English Legal History and its Materials

Labor Policy after 1348 and Theory of Contract

How did the Statute of Laborers of 1351 contribute to the development of assumpsit as a replacement for covenant and debt?

Adam Krotman, Daniel Malech and Sarika Gupta

Draft Version

The growth of assumpsit has its origins in the Black Death of 1346, and the first national labour legislation that emerged as a result (http://avalon.law.yale.edu/medieval/statlab.asp). The massive toll of the Black Death on the workforce meant a dramatic increase in the bargaining power of workers and serf – relative scarcity meant that their work product had gained an increased per-unit value (31 J. Leg. Studies S582). This, predictably, resulted in an attempt to renegotiate wages and terms of service: “workers began to refuse to perform customary tasks unless more compensation and fewer servile obligations were forthcoming” (31 J. Leg. Studies S583). In addition, there was an element of regional variation in the depletion of the labor force. This gave serfs and laborers the opportunity leave their traditional lords, and seek new employment on more favorable conditions – greater pay and fewer servile restrictions and obligations. Facing labor shortages, lords whose manors had suffered a greater depletion often accepted these demands, and refused to return runaway serfs, breaking down the traditional lack of labor competition and creating a new labor market (31 J. Leg. Studies S583).

In 1349, Edward III attempted, in essence, to freeze wages at the levels that they had been in 1346 with the Ordinance of Laborers, requiring that “all healthy non-self-sufficient people under sixty years of age work at reasonable wages until the end of their agreed term.” (93 Mich. L. Rev. 1771). In 1351 these attempts were taken further and codified in the Statute of Laborers. This act set out, inter alia, maximum wages for certain laborers, with wages originally set at pre-plague levels, but adjusted upwards in keeping with the “reasonable wage” requirement of the original Ordinance of Laborers; compulsory service; requirements that laborers appear every year before the constable or bailiff to swear to uphold obligations; prescription of imprisonment or fines for non-compliance; and private lawsuits to sue laborers and employers in violation (15 J.Leg. Med. 393).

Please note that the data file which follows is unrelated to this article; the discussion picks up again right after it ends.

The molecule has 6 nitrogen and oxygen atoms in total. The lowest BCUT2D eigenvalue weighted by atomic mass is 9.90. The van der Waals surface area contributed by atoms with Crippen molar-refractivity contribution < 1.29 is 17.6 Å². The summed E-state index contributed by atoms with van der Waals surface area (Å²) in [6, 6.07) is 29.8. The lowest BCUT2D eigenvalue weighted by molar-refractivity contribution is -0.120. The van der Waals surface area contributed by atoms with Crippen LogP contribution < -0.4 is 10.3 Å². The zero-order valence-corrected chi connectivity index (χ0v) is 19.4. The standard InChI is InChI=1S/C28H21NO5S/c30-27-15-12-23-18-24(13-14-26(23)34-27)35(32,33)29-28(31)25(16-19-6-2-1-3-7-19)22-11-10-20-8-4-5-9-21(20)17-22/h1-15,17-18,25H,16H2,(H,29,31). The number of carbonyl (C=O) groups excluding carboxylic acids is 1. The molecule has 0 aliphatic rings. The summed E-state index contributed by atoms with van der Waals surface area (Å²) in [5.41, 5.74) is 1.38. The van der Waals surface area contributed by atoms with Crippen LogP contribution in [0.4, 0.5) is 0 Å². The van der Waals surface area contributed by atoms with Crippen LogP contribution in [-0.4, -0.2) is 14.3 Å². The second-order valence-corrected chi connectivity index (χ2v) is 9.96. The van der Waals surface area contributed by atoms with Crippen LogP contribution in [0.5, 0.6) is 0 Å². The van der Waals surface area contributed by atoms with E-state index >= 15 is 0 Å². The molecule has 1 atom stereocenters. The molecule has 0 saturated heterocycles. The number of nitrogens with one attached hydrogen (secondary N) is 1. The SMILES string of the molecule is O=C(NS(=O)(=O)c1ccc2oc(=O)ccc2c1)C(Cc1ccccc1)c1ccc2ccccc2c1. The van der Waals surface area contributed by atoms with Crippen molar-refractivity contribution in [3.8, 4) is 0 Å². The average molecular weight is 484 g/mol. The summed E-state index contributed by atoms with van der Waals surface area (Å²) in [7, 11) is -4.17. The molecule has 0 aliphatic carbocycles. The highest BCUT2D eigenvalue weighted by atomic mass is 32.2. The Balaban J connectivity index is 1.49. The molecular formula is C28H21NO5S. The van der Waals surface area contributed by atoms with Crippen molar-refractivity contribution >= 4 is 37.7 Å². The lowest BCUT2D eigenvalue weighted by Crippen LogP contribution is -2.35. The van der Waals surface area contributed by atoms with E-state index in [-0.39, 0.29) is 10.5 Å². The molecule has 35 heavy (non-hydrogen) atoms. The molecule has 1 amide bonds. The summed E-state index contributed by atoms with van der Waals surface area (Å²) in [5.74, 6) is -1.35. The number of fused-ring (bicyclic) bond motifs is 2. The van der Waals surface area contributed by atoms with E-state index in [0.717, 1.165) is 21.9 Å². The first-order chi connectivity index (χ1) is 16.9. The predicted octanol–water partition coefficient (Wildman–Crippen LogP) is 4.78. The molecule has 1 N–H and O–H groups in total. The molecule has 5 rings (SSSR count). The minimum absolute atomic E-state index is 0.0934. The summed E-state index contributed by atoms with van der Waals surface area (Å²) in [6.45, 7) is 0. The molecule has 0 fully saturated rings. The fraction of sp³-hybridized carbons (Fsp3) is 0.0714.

According to scholar Robert Palmer, these statutory attempts to force laborers to accept wages that did not reflect their true economic value had an adverse consequence – it removed incentives for laborers to perform superior work, as these laborers could not be positively compensated beyond statutory limits for work exceeding the value of the wage caps. Through the channel of chancery, the government attempted to cure this by imposing liability on workers for negligent performance, with assumpsit pertaining to performance of non-written agreements – which worked in conjunction with the prescriptions of the Statute of Laborers and Ordinance of Laborers to find the beginnings of both contract in the requirements of the Statute, and negligent performance of these quasi-contracts (93 Mich. L. Rev. 1772).